labeling carboxylic acids with fluorescein glycine amide

Dick Haugland dick at probes.com
Sun Apr 6 21:34:32 EST 1997


It is difficult in general to label carboxylic acids in aqueous
solutions mostly because of the abundance of other nucleophiles,
including amines.  The pKa of fluorescein glycine amide's amine is lower
than that of the epsilon amines of lysines so it may be possible to
selectively label carboxylic acids with this reagent.

As a trial I suggest that you activate the protein at the lowest pH it
can tolerate down to about 5 with EDAC (5-10 moles per mole protein?) at
room temp or below for 15 min but must NOT use acetate, citrate or other
carboxylate buffer, which will react with EDAC and you must not use an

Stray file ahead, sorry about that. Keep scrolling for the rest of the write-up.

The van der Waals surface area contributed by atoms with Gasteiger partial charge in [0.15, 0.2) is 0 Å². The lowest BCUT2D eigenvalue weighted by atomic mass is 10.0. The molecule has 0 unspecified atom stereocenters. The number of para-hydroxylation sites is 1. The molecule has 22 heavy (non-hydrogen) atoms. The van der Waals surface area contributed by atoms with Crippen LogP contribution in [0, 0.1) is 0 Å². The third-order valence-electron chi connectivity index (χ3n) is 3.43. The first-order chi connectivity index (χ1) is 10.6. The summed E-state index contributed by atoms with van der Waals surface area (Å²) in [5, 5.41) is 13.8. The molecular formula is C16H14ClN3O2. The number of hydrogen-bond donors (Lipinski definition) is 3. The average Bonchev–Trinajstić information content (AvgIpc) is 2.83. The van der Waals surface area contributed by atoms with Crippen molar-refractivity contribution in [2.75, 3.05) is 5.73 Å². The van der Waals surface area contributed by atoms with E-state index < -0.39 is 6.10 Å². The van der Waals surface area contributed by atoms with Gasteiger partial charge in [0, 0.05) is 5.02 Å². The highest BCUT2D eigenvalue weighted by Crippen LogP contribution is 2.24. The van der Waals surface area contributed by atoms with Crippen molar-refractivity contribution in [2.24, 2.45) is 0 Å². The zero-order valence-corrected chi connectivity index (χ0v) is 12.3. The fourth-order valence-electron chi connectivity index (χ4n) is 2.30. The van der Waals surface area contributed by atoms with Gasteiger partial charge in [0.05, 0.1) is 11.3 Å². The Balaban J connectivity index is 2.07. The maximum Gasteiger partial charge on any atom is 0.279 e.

amine-containing buffer either (possibly use dilute phosphoric
acid/phosphate buffer).  The addition of NHSS
(N-hydroxysulfosuccinimide) was suggested by Staros in Anal Biochem 156,
220 (1986) to improve the coupling yield for similar chemistry and his
paper should be consulted overall.  Then add to this 10-29 mole
equivalents of fluorescein glycine amide in a stronger phosphate buffer
to get the pH up to about 7.  After some hours remove the excess
reagents by dialysis or gel filtration.  If successful, you should see a
fluorescent protein band coming off before the free dye band.  You may
have to further adjust reagent ratios and times to get an optimal yield.

If there are free thiols in the protein, you will likely have problems
and there can also be some inter- or intramolecular crosslinking
whenever one uses a carbodiimide for coupling.  However, there are
probably no other solutions for labeling carboxylic acids that would be
any better than this.  Overall it is much easier to modify thiols or
amines than carboxylic acids in water.

Dick Haugland, President
Molecular Probes, Inc.
dick at probes.com



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